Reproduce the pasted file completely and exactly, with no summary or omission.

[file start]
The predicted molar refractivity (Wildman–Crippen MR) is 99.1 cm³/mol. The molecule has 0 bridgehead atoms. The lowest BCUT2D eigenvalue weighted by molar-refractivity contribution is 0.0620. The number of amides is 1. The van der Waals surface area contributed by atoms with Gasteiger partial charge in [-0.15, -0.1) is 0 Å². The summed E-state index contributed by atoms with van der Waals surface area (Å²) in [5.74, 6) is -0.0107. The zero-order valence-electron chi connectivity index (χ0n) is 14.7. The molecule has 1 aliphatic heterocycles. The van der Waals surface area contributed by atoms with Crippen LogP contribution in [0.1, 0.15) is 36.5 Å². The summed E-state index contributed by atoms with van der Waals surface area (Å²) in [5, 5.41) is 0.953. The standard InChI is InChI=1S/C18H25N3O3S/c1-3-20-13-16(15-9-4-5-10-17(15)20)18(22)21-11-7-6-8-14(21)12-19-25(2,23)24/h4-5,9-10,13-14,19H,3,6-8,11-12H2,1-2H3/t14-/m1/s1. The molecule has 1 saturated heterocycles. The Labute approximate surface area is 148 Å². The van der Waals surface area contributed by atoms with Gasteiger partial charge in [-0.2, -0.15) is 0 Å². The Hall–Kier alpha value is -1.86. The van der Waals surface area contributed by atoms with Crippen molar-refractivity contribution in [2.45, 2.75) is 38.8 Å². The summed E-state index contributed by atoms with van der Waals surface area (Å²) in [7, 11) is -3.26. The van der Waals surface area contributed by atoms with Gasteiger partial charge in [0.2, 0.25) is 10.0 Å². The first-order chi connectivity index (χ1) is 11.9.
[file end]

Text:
The predicted molar refractivity (Wildman–Crippen MR) is 99.1 cm³/mol. The molecule has 0 bridgehead atoms. The lowest BCUT2D eigenvalue weighted by molar-refractivity contribution is 0.0620. The number of amides is 1. The van der Waals surface area contributed by atoms with Gasteiger partial charge in [-0.15, -0.1) is 0 Å². The summed E-state index contributed by atoms with van der Waals surface area (Å²) in [5.74, 6) is -0.0107. The zero-order valence-electron chi connectivity index (χ0n) is 14.7. The molecule has 1 aliphatic heterocycles. The van der Waals surface area contributed by atoms with Crippen LogP contribution in [0.1, 0.15) is 36.5 Å². The summed E-state index contributed by atoms with van der Waals surface area (Å²) in [5, 5.41) is 0.953. The standard InChI is InChI=1S/C18H25N3O3S/c1-3-20-13-16(15-9-4-5-10-17(15)20)18(22)21-11-7-6-8-14(21)12-19-25(2,23)24/h4-5,9-10,13-14,19H,3,6-8,11-12H2,1-2H3/t14-/m1/s1. The molecule has 1 saturated heterocycles. The Labute approximate surface area is 148 Å². The van der Waals surface area contributed by atoms with Gasteiger partial charge in [-0.2, -0.15) is 0 Å². The Hall–Kier alpha value is -1.86. The van der Waals surface area contributed by atoms with Crippen molar-refractivity contribution in [2.45, 2.75) is 38.8 Å². The summed E-state index contributed by atoms with van der Waals surface area (Å²) in [7, 11) is -3.26. The van der Waals surface area contributed by atoms with Gasteiger partial charge in [0.2, 0.25) is 10.0 Å². The first-order chi connectivity index (χ1) is 11.9.